I remember being freaked out by large rises in the price of various food staples in the last decade or two. I’m not sure when it was, but I thought — here we go, there will be tens of millions of death by starvation. I didn’t follow it closely, but that instinct turned out to be generally wrong because a lot of the poorest of the world were attached to agriculture and so as agricultural prices rose, there was a natural hedge. As someone who watches this stuff more closely than me you may be able to identify what I’m talking about and say more (including of course setting me straight where my description is a bad one.)

    • paul frijters says:

      thanks Nick,

      its true food prices have risen in the past without huge famines, such as in 2010 when the real food price index peaked roughly at the same level it is today. So the price hikes alone would not be enough to generate a huge famine. That is of course why I also looked at what the UN, the FAO, and the Worldbank have been saying about whether there now is a famine. The UN’s statements I quoted on this are particularly informative: “People are not starving – they are being starved”.

      It’s the old insight attributed to Amartya Sen: what causes a huge famine is not lack of food, but a system whereby the amount of food is close to too little, coupled with a political system that does not care about starving people who have no political power. What you then get is starvation in one region whilst the rich in another region hog all the food in warehouses, or where food sellers are physically prevented from delivering to places without food, or where people desperate for food are fleeced by local corrupt politicians able to rob them and let them starve. Essentially, famines are about the combination of poverty, close-to-food-scarcity, and predatory politics.

      So this is where the increased authoritarianism of the last 15 months, coupled with the economic disruption that hampered food production and distribution, kills. And I fear it kills big. Its that same combination that killed about 30 million Chinese in the Great Leap Forward. But I wont claim certainty on the current situation yet. The simple truth is we dont know for sure. Maybe millions right now are dying of an avoidable famine, maybe millions are dying due to covid (avoidable or not), and maybe there is no mass excess dying happening at all and the international agencies are effectively preventing that mass famine. The “fog of war situation” we are now in wrt media means we wont know for a while. But it is something we will eventually know pretty sure, for the simple reason that skeleton bodies dying of famine look different from other causes of death.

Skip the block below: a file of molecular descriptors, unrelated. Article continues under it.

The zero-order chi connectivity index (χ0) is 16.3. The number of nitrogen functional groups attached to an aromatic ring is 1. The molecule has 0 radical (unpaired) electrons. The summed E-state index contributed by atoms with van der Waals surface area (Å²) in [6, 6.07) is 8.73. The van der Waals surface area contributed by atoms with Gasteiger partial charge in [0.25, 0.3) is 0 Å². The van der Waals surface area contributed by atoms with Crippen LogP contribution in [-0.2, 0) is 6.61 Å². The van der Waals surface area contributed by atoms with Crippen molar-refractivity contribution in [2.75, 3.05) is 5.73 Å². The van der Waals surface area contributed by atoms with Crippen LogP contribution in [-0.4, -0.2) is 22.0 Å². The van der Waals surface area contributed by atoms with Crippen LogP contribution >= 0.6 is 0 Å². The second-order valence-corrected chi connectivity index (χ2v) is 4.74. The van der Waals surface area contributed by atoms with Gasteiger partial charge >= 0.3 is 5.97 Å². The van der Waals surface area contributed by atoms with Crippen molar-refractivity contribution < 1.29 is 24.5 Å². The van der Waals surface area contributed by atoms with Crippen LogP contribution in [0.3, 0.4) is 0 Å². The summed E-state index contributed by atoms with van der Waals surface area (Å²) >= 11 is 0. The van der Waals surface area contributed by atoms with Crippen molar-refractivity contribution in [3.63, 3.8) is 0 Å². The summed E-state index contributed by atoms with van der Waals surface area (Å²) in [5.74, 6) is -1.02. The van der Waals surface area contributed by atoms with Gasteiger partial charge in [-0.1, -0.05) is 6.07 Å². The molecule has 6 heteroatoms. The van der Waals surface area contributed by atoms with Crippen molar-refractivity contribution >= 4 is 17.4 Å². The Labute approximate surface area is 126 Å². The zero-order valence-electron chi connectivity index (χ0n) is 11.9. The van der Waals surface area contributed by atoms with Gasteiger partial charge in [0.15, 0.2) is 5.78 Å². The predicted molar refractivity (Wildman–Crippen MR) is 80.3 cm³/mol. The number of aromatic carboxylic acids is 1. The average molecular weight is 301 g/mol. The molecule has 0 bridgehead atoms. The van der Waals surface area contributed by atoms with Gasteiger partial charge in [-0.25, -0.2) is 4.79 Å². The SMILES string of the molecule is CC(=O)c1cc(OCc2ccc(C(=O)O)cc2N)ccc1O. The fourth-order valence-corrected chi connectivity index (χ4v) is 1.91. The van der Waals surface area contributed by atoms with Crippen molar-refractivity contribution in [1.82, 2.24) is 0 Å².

In 2010 there was no huge famine despite the same food price level because the politics was different. In the current circumstances, with the cameras all on that other issue and the politicians in many countries using the opportunity to amass more power, one fears the worst.

      • Nicholas Gruen says:

        Like the Irish potato famine which saw the Irish export high quality grains while their population starved. I remember many decades ago, describing this as ‘ironic’ in my economic history class. My lecturer said that that showed that I didn’t understand economics. :)

  3. When will economists get it? says:

    Bitcoin is the watchdog on all this.

    Food prices rising? A consequence of monetary and fiscal policy.

    Rising inequality? The same.

    Eventually, governments and central banks will be able to do nothing as their whole sorry system cracks. You only have to look at the bitcoin price to see this is happening extremely rapidly.

    • paul frijters says:

      the move to bitcoin and its adoption by some of those big international companies like Tesla is interesting. There is surely an effect there of lots of liquidity in the system due to money printing by the central banks, and also the increased concentration of wealth and power among the big internationals who are thus looking for their own money.

      But still, I do not pretend to understand why bitcoin is so high. It is such an enormously wasteful technology, slow, and terrible for the environment. Besides which, it is not trustworthy enough for the big internationals. They can do much better.

      Rather, I see bitcoin as a means of cashing in on stolen energy. Anyone stealing energy in the world can convert it to bitcoin via those hash-oriented computations. Lots of stolen energy is then a signal of something else, namely corrupt incompetent governments. That is what I see it as the weather vane for. But am not even sure of that. Its tricky to understand. So please explain why you see it your way.

      • When will economists get it? says:

        Thanks for the reply and I like your analogy that it’s the weather vane for incompetent governments – I completely agree with that assertion too (even if you’re not sure of it!).

        The reason I see it like this is the network effect it continues to create, and it’s resilience in the face of so much doubt and volatility over what is now a very reasonable time-frame.

        Where I think you’re missing the big picture in your reply is this:

        Besides which, it is not trustworthy enough for the big internationals. They can do much better.

        Two points:

        1) Exactly where is ‘better’ as an alternative treasury reserve asset to cash then the first perfectly deflationary scarce asset created? If you can name an alternative, I’ll invest in it (don’t worry – I’m well diversified either way! By no means am I a bitcoin or bust type person).